She explained that Aural Fixation’s “main goal as an a cappella group is to make our audience feel something.” Whether that “something” is to make them “feel alive through one of our signature sassy upbeat songs, or make them feel hope or even heartbreak through one of our more relaxed, soulful songs,” El-Fakih said it comes from ”squeez[ing] into a small room of the College of Fine Arts basement every Thursday and Sunday night and…giv[ing] each other everything we have.”
Conversely, Micki Dupnik said she chose her coed a cappella group, In Achord, “because they seemed like they had lives outside of a cappella. Some of the other groups were all about the group and pretty much that was it.”
According to Tressler, Chords is such a group.
While “some people think [Chords] is sort of like a sorority,” she said, she prefers to think of the 16-woman group as “an extremely devoted cult.”
“Once you’re a Chord, you’re in it for life.”
While the Top-40 songs that all thirteen of B.U.’s groups include in their repertoires might be catchy, turning them into a cappella songs is more complicated than simply learning the lyrics.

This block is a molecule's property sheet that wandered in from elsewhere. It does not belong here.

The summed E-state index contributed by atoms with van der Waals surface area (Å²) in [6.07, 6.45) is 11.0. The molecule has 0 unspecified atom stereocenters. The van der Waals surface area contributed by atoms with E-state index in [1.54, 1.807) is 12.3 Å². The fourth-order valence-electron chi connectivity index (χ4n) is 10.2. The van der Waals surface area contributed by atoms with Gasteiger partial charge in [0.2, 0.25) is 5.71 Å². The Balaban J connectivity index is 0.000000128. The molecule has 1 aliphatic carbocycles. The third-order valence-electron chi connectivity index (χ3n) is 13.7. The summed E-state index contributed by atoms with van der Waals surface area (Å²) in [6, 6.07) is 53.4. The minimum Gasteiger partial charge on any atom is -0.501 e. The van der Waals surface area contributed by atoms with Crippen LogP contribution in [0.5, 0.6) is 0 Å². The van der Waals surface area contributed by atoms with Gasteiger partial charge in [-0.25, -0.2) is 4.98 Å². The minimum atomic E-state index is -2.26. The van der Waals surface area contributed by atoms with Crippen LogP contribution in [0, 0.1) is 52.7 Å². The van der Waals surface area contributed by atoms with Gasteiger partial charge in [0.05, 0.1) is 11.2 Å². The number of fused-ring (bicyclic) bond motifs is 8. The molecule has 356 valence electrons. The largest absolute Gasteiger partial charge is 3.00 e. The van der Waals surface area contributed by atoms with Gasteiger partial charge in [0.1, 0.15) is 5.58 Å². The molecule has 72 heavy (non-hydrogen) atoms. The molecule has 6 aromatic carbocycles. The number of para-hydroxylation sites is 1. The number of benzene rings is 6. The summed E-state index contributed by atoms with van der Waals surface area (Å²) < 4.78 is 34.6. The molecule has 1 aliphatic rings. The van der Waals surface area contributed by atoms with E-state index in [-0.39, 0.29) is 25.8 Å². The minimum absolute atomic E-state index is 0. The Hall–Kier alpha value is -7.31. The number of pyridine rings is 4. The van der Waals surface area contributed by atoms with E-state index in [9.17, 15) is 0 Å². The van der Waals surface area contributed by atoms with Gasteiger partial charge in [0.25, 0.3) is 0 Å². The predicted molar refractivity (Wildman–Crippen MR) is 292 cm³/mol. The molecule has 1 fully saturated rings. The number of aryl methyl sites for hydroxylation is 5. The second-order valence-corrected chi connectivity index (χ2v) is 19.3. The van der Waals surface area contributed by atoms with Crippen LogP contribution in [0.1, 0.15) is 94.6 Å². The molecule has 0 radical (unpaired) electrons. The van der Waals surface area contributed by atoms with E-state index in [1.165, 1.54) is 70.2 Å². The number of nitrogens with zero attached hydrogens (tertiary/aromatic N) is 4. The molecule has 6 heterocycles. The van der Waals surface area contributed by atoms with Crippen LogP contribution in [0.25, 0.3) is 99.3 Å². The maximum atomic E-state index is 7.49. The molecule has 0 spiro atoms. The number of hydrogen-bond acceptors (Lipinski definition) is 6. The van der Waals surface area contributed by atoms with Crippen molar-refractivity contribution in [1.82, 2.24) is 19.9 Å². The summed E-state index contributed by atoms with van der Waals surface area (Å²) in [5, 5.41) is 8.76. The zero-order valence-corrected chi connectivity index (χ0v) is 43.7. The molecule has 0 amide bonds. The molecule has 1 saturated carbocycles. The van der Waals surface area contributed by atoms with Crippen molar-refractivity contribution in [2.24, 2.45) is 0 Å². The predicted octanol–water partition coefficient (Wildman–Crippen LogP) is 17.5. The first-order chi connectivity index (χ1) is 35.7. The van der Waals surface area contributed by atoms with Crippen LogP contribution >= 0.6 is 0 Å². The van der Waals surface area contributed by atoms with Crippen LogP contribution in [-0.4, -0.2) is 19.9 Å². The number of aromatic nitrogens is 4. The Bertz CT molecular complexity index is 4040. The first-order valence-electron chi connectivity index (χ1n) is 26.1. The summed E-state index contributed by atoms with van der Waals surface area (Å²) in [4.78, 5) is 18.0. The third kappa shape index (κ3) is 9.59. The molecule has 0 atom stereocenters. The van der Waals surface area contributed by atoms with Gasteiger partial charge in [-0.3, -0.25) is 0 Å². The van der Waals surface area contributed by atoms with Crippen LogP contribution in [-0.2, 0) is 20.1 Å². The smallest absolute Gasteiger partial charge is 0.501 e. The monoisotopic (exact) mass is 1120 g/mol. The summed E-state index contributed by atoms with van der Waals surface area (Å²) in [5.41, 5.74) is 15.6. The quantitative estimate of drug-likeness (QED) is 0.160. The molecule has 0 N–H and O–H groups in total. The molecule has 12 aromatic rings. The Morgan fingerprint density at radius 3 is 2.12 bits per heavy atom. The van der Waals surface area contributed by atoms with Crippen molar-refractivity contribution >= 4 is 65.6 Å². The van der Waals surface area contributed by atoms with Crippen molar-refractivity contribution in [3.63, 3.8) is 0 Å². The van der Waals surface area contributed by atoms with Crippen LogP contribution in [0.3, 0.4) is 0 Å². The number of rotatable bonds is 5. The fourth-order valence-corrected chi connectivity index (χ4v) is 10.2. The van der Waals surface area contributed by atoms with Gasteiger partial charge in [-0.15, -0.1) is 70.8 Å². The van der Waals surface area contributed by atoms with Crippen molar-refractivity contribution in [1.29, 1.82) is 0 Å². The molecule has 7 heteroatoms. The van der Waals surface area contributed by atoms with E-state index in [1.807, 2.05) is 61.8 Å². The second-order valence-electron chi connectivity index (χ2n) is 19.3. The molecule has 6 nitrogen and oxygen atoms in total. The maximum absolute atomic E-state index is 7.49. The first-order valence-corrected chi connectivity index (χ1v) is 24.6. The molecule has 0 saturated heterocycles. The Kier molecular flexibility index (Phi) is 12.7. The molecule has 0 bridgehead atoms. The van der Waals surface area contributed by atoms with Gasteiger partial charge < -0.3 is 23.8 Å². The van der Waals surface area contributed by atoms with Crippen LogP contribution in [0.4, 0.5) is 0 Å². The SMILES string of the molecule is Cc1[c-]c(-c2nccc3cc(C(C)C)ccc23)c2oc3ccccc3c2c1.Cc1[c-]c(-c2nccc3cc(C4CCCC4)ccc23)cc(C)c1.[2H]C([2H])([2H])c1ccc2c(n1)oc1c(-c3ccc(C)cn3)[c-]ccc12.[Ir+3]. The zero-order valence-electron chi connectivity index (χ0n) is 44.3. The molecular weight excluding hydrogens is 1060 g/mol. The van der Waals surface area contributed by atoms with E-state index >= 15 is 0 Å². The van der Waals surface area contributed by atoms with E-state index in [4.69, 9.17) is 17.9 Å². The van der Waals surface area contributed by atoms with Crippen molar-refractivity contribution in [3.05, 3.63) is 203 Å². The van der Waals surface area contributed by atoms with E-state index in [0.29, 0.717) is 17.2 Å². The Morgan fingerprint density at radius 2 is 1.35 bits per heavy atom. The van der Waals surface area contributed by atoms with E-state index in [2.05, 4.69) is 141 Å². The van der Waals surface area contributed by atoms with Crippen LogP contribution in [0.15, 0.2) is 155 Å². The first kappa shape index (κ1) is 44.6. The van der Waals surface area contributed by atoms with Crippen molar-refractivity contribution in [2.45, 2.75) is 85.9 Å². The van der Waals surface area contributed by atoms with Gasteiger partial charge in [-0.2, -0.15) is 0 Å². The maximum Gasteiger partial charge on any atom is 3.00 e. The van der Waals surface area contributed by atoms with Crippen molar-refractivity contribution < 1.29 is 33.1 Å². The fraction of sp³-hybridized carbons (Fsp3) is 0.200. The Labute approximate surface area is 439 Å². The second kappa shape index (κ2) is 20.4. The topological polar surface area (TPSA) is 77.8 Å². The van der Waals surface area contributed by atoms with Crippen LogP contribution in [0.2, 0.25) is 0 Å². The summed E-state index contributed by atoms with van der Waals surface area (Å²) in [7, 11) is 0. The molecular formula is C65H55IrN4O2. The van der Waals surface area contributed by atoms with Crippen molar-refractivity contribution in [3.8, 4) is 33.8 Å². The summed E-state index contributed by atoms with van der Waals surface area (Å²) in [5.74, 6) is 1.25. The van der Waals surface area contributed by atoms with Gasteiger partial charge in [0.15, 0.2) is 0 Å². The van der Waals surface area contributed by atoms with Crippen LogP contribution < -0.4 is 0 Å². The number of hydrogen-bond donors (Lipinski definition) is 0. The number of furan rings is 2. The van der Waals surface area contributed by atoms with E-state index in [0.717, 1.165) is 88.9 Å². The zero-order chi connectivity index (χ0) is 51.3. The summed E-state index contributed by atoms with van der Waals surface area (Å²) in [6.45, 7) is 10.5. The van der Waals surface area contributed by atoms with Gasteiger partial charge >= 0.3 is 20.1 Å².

Like most music, a cappella arrangements include melodies and harmonies, which can be assigned to singers based on vocal part. El-Fakih said that is always Aural Fixation’s first step: “we split the ‘instrumental’ and back-up vocals into at least four parts: soprano, alto, tenor, and bass.”
The instrumentals are created by sounds that mimic instruments and provide “vocal percussion, or ‘perc’ for short in the a cappella world,” Eden Beaudoin explained. Sometimes called beatboxing or scatting, perc can be a challenge for all-female groups.
The Terpsichore singer and English education major said that “guys seem to be naturally much better at it, so female beatboxers in coed groups are rare. I got to learn and get pretty good at percing being in an all-girls group.”
Some, like Talah Khalaf, feel that “in girls’ groups, you get a less rich sound because of the lack of bass.” Khalaf sings with the coed Alegrettos.